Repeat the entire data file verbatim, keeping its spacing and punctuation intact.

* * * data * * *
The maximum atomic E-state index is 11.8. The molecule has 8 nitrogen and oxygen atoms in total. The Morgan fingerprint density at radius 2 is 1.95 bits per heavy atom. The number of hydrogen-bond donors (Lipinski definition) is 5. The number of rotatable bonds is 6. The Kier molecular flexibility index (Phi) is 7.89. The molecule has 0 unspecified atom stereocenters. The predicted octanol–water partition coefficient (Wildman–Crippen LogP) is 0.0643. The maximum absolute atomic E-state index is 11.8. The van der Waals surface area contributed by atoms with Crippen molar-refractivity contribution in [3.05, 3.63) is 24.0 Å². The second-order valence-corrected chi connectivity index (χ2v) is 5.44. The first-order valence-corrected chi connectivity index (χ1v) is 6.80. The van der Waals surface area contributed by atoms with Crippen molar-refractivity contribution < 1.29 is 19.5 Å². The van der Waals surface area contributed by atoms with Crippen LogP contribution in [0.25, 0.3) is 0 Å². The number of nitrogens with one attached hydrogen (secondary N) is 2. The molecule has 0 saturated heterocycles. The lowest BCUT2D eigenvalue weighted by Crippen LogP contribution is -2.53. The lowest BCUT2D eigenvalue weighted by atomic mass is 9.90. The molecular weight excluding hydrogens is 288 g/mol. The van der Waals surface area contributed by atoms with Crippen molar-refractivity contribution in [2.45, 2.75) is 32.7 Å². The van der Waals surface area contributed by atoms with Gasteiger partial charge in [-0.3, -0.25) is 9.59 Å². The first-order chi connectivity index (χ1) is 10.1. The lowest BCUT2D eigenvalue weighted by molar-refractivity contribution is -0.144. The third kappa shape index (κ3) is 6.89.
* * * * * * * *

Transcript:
The maximum atomic E-state index is 11.8. The molecule has 8 nitrogen and oxygen atoms in total. The Morgan fingerprint density at radius 2 is 1.95 bits per heavy atom. The number of hydrogen-bond donors (Lipinski definition) is 5. The number of rotatable bonds is 6. The Kier molecular flexibility index (Phi) is 7.89. The molecule has 0 unspecified atom stereocenters. The predicted octanol–water partition coefficient (Wildman–Crippen LogP) is 0.0643. The maximum absolute atomic E-state index is 11.8. The van der Waals surface area contributed by atoms with Crippen molar-refractivity contribution in [3.05, 3.63) is 24.0 Å². The second-order valence-corrected chi connectivity index (χ2v) is 5.44. The first-order valence-corrected chi connectivity index (χ1v) is 6.80. The van der Waals surface area contributed by atoms with Crippen molar-refractivity contribution < 1.29 is 19.5 Å². The van der Waals surface area contributed by atoms with Crippen LogP contribution in [0.25, 0.3) is 0 Å². The number of nitrogens with one attached hydrogen (secondary N) is 2. The molecule has 0 saturated heterocycles. The lowest BCUT2D eigenvalue weighted by Crippen LogP contribution is -2.53. The lowest BCUT2D eigenvalue weighted by atomic mass is 9.90. The molecular weight excluding hydrogens is 288 g/mol. The van der Waals surface area contributed by atoms with Crippen molar-refractivity contribution in [2.45, 2.75) is 32.7 Å². The van der Waals surface area contributed by atoms with Gasteiger partial charge in [-0.3, -0.25) is 9.59 Å². The first-order chi connectivity index (χ1) is 10.1. The lowest BCUT2D eigenvalue weighted by molar-refractivity contribution is -0.144. The third kappa shape index (κ3) is 6.89.